- Closing Joint Accounts and Opening Individual Accounts: In some cases, closing your shared accounts and opening an individual one can help you protect assets during a divorce. However, it is essential that you consult with a lawyer before doing so to avoid doing anything that may be considered suspicious, hostile, or counter to state laws.
- Make Sure All Obligations Are Paid: Having a plan for paying bills, covering the mortgage and taking care of the kids during this transitional time is essential to ensuring your financial well-being. A good divorce lawyer can help you figure out how to do this in compliance with the law and even petition the court for a temporary support agreement or other assistance, where necessary.
Common Mistakes to Avoid When Protecting Your Assets During a Divorce
- Hiding Assets: Attempting to hide assets during a divorce is illegal and can have serious legal consequences. It is crucial to be transparent about all assets and income during your divorce proceedings.
- Transferring Assets Without Disclosing Them: Transferring assets to a friend or family member without disclosing them during a divorce is also illegal and can negatively impact the outcome of your divorce settlement.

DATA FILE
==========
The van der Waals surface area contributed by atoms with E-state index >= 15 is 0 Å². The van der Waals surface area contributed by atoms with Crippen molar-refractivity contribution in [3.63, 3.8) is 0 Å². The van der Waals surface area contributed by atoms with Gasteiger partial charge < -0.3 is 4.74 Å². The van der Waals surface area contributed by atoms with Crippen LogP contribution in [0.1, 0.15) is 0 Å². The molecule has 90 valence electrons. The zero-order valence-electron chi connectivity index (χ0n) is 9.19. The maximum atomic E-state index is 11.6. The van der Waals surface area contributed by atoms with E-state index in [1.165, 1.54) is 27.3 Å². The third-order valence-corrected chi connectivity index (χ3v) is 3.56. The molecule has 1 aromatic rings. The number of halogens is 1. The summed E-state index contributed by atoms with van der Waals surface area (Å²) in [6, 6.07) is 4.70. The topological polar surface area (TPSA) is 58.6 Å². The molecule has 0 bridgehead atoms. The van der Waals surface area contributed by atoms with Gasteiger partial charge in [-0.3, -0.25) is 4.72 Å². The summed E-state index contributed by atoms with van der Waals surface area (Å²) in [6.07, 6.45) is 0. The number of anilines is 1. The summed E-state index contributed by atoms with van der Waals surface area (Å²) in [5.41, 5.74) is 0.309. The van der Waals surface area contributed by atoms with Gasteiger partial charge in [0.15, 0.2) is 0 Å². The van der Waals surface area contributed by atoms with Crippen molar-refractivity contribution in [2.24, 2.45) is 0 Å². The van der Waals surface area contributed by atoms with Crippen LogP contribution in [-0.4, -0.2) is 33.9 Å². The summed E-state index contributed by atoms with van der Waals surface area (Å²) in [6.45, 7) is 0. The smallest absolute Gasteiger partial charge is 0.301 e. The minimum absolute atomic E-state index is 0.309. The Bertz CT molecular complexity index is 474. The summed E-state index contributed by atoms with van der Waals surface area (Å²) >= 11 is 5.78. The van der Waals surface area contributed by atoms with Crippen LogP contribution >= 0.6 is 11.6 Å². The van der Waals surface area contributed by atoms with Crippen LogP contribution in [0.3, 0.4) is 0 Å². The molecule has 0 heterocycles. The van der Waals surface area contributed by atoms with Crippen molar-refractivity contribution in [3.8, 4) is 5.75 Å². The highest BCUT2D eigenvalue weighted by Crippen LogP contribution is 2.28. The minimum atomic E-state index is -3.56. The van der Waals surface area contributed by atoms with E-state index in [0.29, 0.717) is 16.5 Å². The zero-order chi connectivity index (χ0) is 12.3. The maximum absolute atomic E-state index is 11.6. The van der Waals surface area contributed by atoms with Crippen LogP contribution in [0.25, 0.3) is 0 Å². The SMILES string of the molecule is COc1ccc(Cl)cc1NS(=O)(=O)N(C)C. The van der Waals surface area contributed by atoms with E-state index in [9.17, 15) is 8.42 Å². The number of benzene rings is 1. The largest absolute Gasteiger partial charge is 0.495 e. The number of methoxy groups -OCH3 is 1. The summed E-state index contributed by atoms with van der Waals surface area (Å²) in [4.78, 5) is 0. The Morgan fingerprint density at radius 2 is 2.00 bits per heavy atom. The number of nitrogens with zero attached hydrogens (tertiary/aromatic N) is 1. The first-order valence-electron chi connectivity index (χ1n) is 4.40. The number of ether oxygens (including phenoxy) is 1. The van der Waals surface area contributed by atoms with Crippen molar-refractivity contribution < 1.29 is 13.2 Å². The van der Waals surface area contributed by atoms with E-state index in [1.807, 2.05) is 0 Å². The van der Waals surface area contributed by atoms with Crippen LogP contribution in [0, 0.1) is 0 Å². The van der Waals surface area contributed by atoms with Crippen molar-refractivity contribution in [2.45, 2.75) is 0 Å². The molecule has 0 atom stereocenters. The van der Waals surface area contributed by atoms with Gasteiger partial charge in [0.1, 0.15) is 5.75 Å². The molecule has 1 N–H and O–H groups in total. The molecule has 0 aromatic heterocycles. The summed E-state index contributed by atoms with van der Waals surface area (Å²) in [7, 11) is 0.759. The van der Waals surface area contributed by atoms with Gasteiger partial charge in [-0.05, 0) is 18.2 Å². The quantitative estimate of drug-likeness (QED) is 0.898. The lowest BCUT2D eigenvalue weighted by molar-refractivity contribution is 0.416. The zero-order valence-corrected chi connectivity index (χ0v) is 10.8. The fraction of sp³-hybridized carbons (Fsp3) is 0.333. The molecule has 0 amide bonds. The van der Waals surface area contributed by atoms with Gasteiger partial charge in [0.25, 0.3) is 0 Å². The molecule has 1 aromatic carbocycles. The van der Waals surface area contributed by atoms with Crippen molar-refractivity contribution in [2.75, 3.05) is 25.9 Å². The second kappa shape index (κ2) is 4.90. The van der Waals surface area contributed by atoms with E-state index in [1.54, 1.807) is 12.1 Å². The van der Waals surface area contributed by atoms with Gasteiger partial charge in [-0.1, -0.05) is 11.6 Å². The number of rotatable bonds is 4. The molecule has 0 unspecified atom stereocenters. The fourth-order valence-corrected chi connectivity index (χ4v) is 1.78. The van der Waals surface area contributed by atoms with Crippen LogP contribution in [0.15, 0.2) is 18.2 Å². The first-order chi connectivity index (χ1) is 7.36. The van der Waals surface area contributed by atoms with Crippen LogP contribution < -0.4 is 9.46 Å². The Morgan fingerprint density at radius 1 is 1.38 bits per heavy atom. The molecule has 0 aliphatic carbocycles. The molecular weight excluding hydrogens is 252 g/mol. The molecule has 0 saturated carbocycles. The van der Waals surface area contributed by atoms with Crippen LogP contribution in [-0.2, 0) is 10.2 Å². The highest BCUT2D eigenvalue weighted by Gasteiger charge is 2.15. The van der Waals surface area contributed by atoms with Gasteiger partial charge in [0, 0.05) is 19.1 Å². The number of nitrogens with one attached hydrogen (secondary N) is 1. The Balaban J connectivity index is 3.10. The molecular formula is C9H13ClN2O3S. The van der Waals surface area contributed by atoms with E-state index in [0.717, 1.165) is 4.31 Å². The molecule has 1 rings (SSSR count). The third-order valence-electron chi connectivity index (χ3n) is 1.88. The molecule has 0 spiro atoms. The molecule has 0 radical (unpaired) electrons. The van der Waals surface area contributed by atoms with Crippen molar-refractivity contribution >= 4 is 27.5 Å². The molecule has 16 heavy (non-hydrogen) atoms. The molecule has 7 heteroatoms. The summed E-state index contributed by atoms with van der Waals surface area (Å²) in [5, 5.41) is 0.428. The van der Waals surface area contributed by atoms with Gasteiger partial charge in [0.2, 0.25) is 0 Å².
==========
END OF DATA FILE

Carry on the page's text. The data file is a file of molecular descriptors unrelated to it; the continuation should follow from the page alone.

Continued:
- Moving Money Out of Joint Accounts: While moving or sequestering assets from a spiteful spouse may sometimes be necessary, it is essential to do so only under strict legal advisement.
- Spending Recklessly: While retail therapy or revenge spending may seem like a natural response to the stress of a divorce, the courts do not look favorably on it. Doing so may give your spouse grounds for recompense and more leverage when the judge decides on an equitable distribution.
Understanding how assets are divided in a Georgia divorce and taking the right steps to protect your assets can help you emerge from a divorce in a better financial position.
An experienced Georgia divorce lawyer should be able to advise you and put you on solid footing for a favorable financial outcome in your divorce.
Worried About Protecting Your Assets Through a Divorce?
Speights Law can help. Our family law team will help you understand your legal rights and develop a strong strategy for protecting your assets. Call us at (770) 479-1500 for a confidential consultation right now.
Amanda Speights is a co-founder and lead family law attorney at Speights Law, PC in Cherokee County. She is an experienced family law lawyer who handles an assortment of domestic cases, including divorce, child custody, child support, appeals and other types of litigation in the state of Georgia. To contact Amanda, please visit our contact page.